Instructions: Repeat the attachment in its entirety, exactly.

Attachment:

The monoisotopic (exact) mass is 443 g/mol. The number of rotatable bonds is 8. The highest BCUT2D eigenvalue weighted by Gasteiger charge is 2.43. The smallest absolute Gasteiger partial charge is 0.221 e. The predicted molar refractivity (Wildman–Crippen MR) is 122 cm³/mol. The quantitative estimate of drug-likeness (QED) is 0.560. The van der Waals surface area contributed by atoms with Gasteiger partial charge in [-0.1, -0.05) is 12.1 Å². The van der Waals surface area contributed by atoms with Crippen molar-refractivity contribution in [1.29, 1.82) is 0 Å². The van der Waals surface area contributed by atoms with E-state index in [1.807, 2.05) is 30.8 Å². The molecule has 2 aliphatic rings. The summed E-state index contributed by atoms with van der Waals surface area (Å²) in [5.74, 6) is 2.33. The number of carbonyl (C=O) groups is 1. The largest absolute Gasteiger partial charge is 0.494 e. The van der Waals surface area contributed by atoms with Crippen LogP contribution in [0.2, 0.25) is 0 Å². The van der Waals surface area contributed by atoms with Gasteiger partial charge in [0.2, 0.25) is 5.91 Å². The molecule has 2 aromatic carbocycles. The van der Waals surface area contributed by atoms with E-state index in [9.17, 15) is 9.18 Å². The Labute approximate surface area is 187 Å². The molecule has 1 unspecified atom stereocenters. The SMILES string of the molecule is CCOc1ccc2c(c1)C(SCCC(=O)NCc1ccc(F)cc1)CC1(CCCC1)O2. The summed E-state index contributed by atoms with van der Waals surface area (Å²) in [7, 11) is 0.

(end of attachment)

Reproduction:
The monoisotopic (exact) mass is 443 g/mol. The number of rotatable bonds is 8. The highest BCUT2D eigenvalue weighted by Gasteiger charge is 2.43. The smallest absolute Gasteiger partial charge is 0.221 e. The predicted molar refractivity (Wildman–Crippen MR) is 122 cm³/mol. The quantitative estimate of drug-likeness (QED) is 0.560. The van der Waals surface area contributed by atoms with Gasteiger partial charge in [-0.1, -0.05) is 12.1 Å². The van der Waals surface area contributed by atoms with Crippen molar-refractivity contribution in [1.29, 1.82) is 0 Å². The van der Waals surface area contributed by atoms with E-state index in [1.807, 2.05) is 30.8 Å². The molecule has 2 aliphatic rings. The summed E-state index contributed by atoms with van der Waals surface area (Å²) in [5.74, 6) is 2.33. The number of carbonyl (C=O) groups is 1. The largest absolute Gasteiger partial charge is 0.494 e. The van der Waals surface area contributed by atoms with Crippen LogP contribution in [0.2, 0.25) is 0 Å². The van der Waals surface area contributed by atoms with Gasteiger partial charge in [0.2, 0.25) is 5.91 Å². The molecule has 2 aromatic carbocycles. The van der Waals surface area contributed by atoms with E-state index in [9.17, 15) is 9.18 Å². The Labute approximate surface area is 187 Å². The molecule has 1 unspecified atom stereocenters. The SMILES string of the molecule is CCOc1ccc2c(c1)C(SCCC(=O)NCc1ccc(F)cc1)CC1(CCCC1)O2. The summed E-state index contributed by atoms with van der Waals surface area (Å²) in [7, 11) is 0.